London nail bombings: how 1999 hate attacks shook the capital


Twenty years ago, the UK experienced the deadliest far-right atrocity in the nations history – the London nail bombings.

On three consecutive weekends in April 1999, hidden bombs were detonated in Brixton, Brick Lane and Soho targeting Londons gay, black and Bangladeshi communities. Each bomb was filled with up to 1,500 nails and placed in a nondescript black holdall.

In total, three people were killed – including 27-year-old Andrea Dykes, who was four months pregnant – and 140 people were injured, four of whom lost limbs.

Three days after the third bombing, the Metropolitan Police’s anti-terror squad charged 22-year-old David Copeland with murder. Copeland was a neo-Nazi militant, a former member of the British National Party who had recently become a regional leader of the National Socialist Movement, a neo-Nazi organisation with links to far-right terror group Combat 18.

This week, the BBC’s Newsnight programme looked back at the attacks and the rise of far-right terrorism in the UK.

What happened?

The first attack took place on Saturday 17 April 1999 in Brixton, south London, long home to a large black population. The bomb, made using explosives from fireworks, was taped inside a sports bag and left at Brixton Market.

The explosion outside an Iceland supermarket at 5.26pm “sent nails flying in all directions as Saturday shoppers, including families with young children, milled around the market”, reported The Observer at the time. The windows of shops and a passing bus were blown out and shoppers knocked down. A total of 48 people were injured, but no one was killed.

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Immediately after the bomb in Brixton, “a sense of foreboding” fell over Brick Lane – the heart of London’s Bangladeshi community, said The Independent. “Phone calls and letters warned local Bangladeshi-born businessmen and community leaders: ‘You are next’”, the newspaper added.

And on the following Saturday, 24 April, a Brick Lane resident noticed an unattended black holdall in the street. Finding the nearest police station closed, he put the holdall in the boot of his car and prepared to call 999. Moments later, the bomb went off. Thanks to the man’s intervention, only seven people were injured.

Later that day, the police received their first tip-off when “a 999 call was made from New Malden, southwest London, claiming [neo-Nazi terrorist organisation] Combat 18 was responsible”, said The Independent.

After two bombings on consecutive Saturday afternoons, “detectives were certain that the London nail bomber would strike a third time”, reported The Daily Telegraph.

Indeed, the final bomb was detonated the following Friday evening inside The Admiral Duncan pub on Old Compton Street in Soho, a traditional haunt for the capital’s gay community. The pub was crowded as revellers celebrated the start of a bank holiday weekend, and this attack was the most devastating of the three, killing three people and injuring a further 76.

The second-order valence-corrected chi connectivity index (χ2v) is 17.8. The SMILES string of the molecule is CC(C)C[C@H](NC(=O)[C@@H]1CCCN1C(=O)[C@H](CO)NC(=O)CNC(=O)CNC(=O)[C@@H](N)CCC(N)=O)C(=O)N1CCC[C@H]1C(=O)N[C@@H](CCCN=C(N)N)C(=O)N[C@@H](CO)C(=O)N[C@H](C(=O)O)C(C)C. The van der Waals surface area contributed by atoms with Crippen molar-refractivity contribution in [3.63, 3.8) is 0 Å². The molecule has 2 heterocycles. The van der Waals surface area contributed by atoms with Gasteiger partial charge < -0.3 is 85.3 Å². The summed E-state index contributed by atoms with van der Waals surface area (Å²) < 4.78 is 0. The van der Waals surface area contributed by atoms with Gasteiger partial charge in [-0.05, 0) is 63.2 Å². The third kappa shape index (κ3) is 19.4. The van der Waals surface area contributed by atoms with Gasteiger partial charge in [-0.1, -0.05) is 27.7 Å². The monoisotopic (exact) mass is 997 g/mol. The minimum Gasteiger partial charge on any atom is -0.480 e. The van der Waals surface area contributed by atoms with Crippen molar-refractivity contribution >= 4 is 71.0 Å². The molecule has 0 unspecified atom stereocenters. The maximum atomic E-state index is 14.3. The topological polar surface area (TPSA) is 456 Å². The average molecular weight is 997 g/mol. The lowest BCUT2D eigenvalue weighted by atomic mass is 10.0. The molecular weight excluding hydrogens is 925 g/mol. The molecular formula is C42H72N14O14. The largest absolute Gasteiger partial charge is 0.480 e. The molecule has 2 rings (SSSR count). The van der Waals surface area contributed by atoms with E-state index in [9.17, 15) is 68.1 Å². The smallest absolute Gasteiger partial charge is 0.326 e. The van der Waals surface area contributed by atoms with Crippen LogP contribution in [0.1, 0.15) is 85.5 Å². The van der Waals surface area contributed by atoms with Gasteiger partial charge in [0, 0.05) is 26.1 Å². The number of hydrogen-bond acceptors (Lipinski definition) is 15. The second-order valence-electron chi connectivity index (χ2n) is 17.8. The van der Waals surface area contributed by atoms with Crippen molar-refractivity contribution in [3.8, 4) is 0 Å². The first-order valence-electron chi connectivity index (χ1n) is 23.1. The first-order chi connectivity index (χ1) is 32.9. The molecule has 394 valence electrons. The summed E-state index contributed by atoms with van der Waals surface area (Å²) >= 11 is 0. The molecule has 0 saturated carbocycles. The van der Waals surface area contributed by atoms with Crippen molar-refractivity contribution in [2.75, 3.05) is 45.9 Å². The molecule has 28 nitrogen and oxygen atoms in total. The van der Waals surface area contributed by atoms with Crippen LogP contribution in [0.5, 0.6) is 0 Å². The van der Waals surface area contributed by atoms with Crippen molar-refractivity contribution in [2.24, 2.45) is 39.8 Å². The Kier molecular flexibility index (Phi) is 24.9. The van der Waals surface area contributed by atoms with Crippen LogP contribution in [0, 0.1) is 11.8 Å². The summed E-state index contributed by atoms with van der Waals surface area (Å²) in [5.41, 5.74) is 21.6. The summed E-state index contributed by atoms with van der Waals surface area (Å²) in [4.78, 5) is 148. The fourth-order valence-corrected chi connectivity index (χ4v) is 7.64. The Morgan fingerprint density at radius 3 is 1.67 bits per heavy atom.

Who was David Copeland?

Four far-right groups initially vied to claim responsibility for the attacks: Combat 18, White Wolves, the English National Party and the English Liberation Party. But eventually the Metropolitan Police sourced CCTV footage from the Iceland supermarket in Brixton, where the first bomb had gone off, showing a young man with a white baseball cap carrying the black holdall.

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Publication of the image “prompted a number of calls, one of which was to identify David Copeland”, reported the Daily Telegraph. On 2 May 1999, Copeland was arrested in his bedroom where he “had the ingredients for his fourth bomb ready”, added the newspaper.

Following his arrest, Copeland told police he wanted the bombings to “set fire to the country and stir up a racial war”. According to the BBC, when asked why he had targeted ethnic minorities, he replied: “Because I dont like them, I want them out of this country, I believe in the master race”.

On 30 June 2000, Copeland was convicted of three counts of murder and planting bombs and given six concurrent life sentences. In 2015 he was sentenced to three additional years in prison for attacking a fellow inmate.

What has the legacy been?

Some commentators have suggested that the London nail bombings signified a shocking end to a notably peaceful decade.

Writing in Metro, Siddy Shivdasani argues “in many ways, before the Brixton bomb, with the benefit of hindsight, they were innocent times”.

“It was a pre-cursor of much worse to come after a sustained period of optimism for world peace in the Nineties”, he writes.

Four far-right terror plots have been foiled since March 2017 and one – the Finsbury Park mosque attack – succeeded.

In 2016 the murder of Labour MP Jo Cox was found to have a “terrorist connection” and the neo-Nazi terrorist group National Action was banned as a result.

On the 20th anniversary of the attacks, Londons Met Police have vowed to “never be complacent in dealing with extremism”.

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“The anniversary of these atrocities serves as a reminder that we can never be complacent in dealing with extremism and people who harbour radical views based on racial, religious and other forms of prejudice,” said Commander Mark McEwan.



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